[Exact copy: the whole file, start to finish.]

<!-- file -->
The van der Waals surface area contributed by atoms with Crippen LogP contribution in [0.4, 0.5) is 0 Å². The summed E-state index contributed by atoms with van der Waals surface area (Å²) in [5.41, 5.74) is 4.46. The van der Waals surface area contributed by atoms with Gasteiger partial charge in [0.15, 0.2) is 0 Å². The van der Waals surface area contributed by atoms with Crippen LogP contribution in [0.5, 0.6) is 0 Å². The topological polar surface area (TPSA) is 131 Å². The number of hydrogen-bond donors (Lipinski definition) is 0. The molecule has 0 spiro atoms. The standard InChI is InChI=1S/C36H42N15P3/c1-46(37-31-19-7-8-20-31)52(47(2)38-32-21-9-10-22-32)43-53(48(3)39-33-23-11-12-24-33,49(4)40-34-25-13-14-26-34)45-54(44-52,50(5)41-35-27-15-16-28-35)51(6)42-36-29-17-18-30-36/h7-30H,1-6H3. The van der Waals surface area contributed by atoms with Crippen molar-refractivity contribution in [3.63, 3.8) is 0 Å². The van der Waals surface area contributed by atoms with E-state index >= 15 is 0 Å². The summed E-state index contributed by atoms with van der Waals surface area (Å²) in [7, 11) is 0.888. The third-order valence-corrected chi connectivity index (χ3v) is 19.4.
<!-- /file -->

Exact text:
The van der Waals surface area contributed by atoms with Crippen LogP contribution in [0.4, 0.5) is 0 Å². The summed E-state index contributed by atoms with van der Waals surface area (Å²) in [5.41, 5.74) is 4.46. The van der Waals surface area contributed by atoms with Gasteiger partial charge in [0.15, 0.2) is 0 Å². The van der Waals surface area contributed by atoms with Crippen LogP contribution in [0.5, 0.6) is 0 Å². The topological polar surface area (TPSA) is 131 Å². The number of hydrogen-bond donors (Lipinski definition) is 0. The molecule has 0 spiro atoms. The standard InChI is InChI=1S/C36H42N15P3/c1-46(37-31-19-7-8-20-31)52(47(2)38-32-21-9-10-22-32)43-53(48(3)39-33-23-11-12-24-33,49(4)40-34-25-13-14-26-34)45-54(44-52,50(5)41-35-27-15-16-28-35)51(6)42-36-29-17-18-30-36/h7-30H,1-6H3. The van der Waals surface area contributed by atoms with Crippen molar-refractivity contribution in [3.63, 3.8) is 0 Å². The van der Waals surface area contributed by atoms with E-state index >= 15 is 0 Å². The summed E-state index contributed by atoms with van der Waals surface area (Å²) in [7, 11) is 0.888. The third-order valence-corrected chi connectivity index (χ3v) is 19.4.